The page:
The code syntax is difficult for most C/C++ or Java or C# programmers to understand. For one thing, the rule syntax must follow that of the current CLIPS incarnation, which is archaic at best. Although Eclipse helps with everything else, it does not put a pretty face on CLIPS syntax. On the plus side, Jess code is much more concise than the equivalent code in JBoss Rules or some other BRMS engines. Some users (including E-Loan) have written an interface that brings a more industry-specific look to the underlying Jess code.
In addition to adding features, Jess has continually improved performance on the standard benchmark tests. It usually runs somewhere between the fastest commercial products and the current freebies. For this review, I tested Jess in two ways, one using internal objects and the other using external Java Beans, which runs a bit slower. On the Manners 128 benchmark (on Windows XP) Jess completed the run in 27 and 38 seconds; JBoss Rules took 21 seconds. On Waltz 50 (on Mac OS X), Jess ran the benchmark in 22 and 32 seconds; JBoss Rules took 25 seconds. Compared with the industry leaders, Jess runs faster or even with standard JRules and several steps behind OPSJ, Blaze Advisor, and optimized JRules. Their times for Manners 128 and Waltz 50 clock in the single digits, even less than a second for OPSJ on Waltz.
Documentation for an open source or shareware product is typically sparse, but not so for Jess. In 2003, Friedman-Hill published a book, Jess In Action: Java Rule-Based Systems that, although based on an earlier version of Jess, is still largely applicable to the current product. Friedman-Hill also maintains an up-to-date online manual, and the Java Docs are quite good. The only thing I found missing was an index for the online material.
Finally, the Jess User Group is probably one of the finest in the world. Friedman-Hill, Jason Morris, and Bob Orchard constantly monitor this group and give answers within 24 hours if not within the hour. Although rapid response is not a guarantee (because this is, after all, a support group, not a contract), I've discovered that these three will usually beat the response times of the Fair Isaac and ILOG technical support groups.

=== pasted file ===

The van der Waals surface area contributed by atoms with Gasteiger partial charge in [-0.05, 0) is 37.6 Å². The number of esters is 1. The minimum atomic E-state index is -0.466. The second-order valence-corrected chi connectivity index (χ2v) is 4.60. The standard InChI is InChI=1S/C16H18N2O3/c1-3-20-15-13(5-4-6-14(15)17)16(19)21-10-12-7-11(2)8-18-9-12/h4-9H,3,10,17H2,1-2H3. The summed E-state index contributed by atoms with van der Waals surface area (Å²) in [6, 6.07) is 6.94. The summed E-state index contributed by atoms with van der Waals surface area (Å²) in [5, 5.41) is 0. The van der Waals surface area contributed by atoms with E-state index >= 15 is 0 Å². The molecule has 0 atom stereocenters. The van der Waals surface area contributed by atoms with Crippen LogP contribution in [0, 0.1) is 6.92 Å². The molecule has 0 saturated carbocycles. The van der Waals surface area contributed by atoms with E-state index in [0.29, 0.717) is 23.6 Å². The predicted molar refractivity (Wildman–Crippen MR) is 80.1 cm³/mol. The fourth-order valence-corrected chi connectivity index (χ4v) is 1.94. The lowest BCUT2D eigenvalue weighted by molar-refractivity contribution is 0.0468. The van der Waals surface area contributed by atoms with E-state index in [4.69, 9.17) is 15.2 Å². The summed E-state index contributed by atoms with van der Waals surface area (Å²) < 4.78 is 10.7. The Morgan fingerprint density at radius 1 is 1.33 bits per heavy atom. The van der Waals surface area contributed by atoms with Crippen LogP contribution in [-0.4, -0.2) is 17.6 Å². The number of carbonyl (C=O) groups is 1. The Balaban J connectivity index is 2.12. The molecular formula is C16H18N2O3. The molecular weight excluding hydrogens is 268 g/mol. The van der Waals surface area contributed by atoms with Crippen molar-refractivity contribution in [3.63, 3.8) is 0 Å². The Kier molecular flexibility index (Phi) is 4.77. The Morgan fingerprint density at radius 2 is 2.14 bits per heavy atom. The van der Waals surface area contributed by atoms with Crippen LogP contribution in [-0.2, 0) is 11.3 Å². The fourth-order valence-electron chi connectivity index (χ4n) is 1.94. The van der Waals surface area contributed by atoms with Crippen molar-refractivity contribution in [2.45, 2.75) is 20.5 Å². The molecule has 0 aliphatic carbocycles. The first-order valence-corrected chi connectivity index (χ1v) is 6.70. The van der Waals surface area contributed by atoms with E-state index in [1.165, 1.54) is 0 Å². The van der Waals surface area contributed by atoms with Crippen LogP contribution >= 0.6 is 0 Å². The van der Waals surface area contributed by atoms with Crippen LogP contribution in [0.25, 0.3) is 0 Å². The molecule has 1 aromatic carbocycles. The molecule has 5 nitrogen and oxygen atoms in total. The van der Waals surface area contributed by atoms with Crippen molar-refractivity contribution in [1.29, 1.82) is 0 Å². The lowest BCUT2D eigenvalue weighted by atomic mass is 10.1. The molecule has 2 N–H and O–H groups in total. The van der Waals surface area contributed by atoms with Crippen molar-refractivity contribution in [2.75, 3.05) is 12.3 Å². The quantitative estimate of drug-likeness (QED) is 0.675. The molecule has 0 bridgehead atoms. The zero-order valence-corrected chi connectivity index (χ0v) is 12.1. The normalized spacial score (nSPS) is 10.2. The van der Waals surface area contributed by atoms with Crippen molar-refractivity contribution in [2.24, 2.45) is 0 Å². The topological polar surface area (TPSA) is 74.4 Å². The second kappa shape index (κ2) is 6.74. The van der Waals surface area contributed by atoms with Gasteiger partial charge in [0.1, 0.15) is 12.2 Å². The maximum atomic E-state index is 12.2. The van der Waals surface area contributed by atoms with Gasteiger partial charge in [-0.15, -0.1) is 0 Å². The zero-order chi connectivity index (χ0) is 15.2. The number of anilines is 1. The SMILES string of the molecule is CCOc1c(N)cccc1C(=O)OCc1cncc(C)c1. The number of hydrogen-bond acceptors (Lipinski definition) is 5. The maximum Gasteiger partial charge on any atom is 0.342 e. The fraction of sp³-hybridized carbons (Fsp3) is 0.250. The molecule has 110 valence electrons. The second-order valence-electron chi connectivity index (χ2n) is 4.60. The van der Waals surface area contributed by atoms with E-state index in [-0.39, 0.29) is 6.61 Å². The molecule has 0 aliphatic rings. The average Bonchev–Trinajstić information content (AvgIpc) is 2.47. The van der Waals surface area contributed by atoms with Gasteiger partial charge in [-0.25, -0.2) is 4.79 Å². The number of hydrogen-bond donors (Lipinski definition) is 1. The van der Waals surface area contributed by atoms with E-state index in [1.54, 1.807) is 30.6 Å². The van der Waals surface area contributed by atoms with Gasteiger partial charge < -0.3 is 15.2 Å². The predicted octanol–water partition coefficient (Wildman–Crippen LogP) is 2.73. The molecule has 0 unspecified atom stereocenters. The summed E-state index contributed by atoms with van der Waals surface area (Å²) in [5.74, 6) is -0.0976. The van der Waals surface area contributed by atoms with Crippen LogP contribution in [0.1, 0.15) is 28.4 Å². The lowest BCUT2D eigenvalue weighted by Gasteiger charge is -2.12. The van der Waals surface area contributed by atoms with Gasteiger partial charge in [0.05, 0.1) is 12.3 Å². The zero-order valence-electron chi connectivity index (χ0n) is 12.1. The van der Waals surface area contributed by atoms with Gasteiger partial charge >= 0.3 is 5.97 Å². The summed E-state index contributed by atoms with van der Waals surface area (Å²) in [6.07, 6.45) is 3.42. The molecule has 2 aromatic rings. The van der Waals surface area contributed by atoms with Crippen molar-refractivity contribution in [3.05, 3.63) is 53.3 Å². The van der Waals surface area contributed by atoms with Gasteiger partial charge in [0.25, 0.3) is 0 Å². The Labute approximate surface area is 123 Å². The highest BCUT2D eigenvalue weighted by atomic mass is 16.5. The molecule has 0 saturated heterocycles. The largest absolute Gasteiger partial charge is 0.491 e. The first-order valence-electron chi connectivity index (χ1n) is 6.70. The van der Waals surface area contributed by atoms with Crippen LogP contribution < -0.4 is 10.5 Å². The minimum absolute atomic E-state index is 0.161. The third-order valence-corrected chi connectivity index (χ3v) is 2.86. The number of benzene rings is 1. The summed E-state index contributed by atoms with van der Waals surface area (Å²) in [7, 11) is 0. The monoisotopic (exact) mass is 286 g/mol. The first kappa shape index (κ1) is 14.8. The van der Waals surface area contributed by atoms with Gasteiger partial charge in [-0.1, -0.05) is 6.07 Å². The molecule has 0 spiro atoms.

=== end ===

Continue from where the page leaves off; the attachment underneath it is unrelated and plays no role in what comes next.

JBoss Rules 3.2
It wasn't until late last year, when JBoss bought Drools (Dynamic Rule Object-Oriented Language System) and hired Drools' project lead, Mark Proctor, that Jess had a real competitor in the open source arena. No longer Drools but JBoss Rules, the software is now in Version 3.2. I must emphasize the exact version number for JBoss Rules because it seems to be changing so quickly and gets so many improvements on a month-to-month basis. For the users, this is a good thing.
Before JBoss came along, the syntax in Drools was almost unreadable in its former XML incarnation, and many of the rulebase essentials were missing: features such as query support, dynamic rules, a truth maintenance system, and even operators such as "and," "or," "not," "nested nots," "exists," "exists with nesting," "for all," "accumulate," "from," and on and on. For JBoss Rules 3.0, chief guru Mark Proctor brought that unreadable XML into an easy-to-use IDE, the exact, same Eclipse 3.2 interface that Jess uses. JBoss even implemented the graphical version of the Rete network -- just like Jess. Compared with Jess code, the JBoss code is easy to read and understand. Most business analysts could learn it in a day's time with a bit of help from their favorite Java programmer.
The XML is still there, of course, and you can use ANTLR (ANother Tool For Language Recognition) to write your own parsing language, similar (but not quite as easy) to what ILOG and Blaze do with their GUIs. On the other hand, the JBoss approach is much more powerful in that you could create a Jess, JRules, Blaze Advisor, or Haley BRMS language, whatever syntax you might need, and donate the code to the JBoss Rules community.
As is Jess, JBoss Rules is being worked on around the world, and so is the documentation. JBoss Rules' worldwide group is mostly programmers who are helping to write the latest version. Jess's worldwide group includes programmers, newbies, students, professors, research scientists - almost anyone who might need help. Jess doesn't encourage highly technical discussion on its list, whereas you find quite a bit of that on the JBoss Rules wiki.
About the only things that JBoss Rules doesn't have that Jess has are fuzzy logic, backward chaining, internal objects, shadow objects, and Dr. Ernest Friedman-Hill -- but they have a good Friedman-Hill look-alike in Mark Proctor. JBoss Rules is also a close match to Jess in performance. Price/performance is pretty darn good too, because JBoss Rules is free.
What does JBoss Rules have that Jess doesn't? It has something like the decision tables in Blaze and JRules. But instead of first creating a spreadsheet-looking GUI and then creating rules in the background, you create a rules template that generates the spreadsheet-looking GUI, and then you fill in the values for the cells. It's a bit clumsy, but it does allow the business user to work in tandem with the programmer.
JBoss Rules 3.2 is a solid, true-blue, Rete-based inference engine with a fairly decent, Eclipse 3.2 developer GUI and debugger. The debugger isn't working exactly right at the moment, but Mark Proctor is working really hard at changing that very soon. Proctor and company are also developing a Rule Server.